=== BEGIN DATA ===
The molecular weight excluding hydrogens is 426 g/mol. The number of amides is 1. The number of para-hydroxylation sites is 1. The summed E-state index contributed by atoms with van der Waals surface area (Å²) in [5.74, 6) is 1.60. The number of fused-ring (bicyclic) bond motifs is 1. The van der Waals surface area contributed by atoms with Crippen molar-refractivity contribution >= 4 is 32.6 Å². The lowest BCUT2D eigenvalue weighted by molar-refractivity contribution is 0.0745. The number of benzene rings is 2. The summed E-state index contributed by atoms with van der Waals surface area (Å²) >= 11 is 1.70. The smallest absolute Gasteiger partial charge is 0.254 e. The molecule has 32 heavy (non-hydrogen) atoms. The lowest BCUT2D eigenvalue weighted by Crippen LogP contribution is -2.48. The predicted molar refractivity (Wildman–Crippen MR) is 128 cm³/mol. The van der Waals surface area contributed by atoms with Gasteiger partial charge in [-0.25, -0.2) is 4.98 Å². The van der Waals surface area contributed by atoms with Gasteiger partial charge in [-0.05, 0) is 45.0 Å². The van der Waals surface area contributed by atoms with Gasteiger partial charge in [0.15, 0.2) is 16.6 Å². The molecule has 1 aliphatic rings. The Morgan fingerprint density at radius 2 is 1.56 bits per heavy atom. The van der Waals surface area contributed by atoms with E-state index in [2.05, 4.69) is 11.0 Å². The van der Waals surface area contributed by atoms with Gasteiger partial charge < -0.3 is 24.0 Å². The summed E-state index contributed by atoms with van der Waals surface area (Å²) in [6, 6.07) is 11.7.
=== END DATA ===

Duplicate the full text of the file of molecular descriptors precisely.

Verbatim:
The molecular weight excluding hydrogens is 426 g/mol. The number of amides is 1. The number of para-hydroxylation sites is 1. The summed E-state index contributed by atoms with van der Waals surface area (Å²) in [5.74, 6) is 1.60. The number of fused-ring (bicyclic) bond motifs is 1. The van der Waals surface area contributed by atoms with Crippen molar-refractivity contribution >= 4 is 32.6 Å². The lowest BCUT2D eigenvalue weighted by molar-refractivity contribution is 0.0745. The number of benzene rings is 2. The summed E-state index contributed by atoms with van der Waals surface area (Å²) >= 11 is 1.70. The smallest absolute Gasteiger partial charge is 0.254 e. The molecule has 32 heavy (non-hydrogen) atoms. The lowest BCUT2D eigenvalue weighted by Crippen LogP contribution is -2.48. The predicted molar refractivity (Wildman–Crippen MR) is 128 cm³/mol. The van der Waals surface area contributed by atoms with Gasteiger partial charge in [-0.25, -0.2) is 4.98 Å². The van der Waals surface area contributed by atoms with Gasteiger partial charge in [-0.05, 0) is 45.0 Å². The van der Waals surface area contributed by atoms with Gasteiger partial charge in [0.15, 0.2) is 16.6 Å². The molecule has 1 aliphatic rings. The Morgan fingerprint density at radius 2 is 1.56 bits per heavy atom. The van der Waals surface area contributed by atoms with E-state index in [2.05, 4.69) is 11.0 Å². The van der Waals surface area contributed by atoms with Gasteiger partial charge < -0.3 is 24.0 Å². The summed E-state index contributed by atoms with van der Waals surface area (Å²) in [6, 6.07) is 11.7.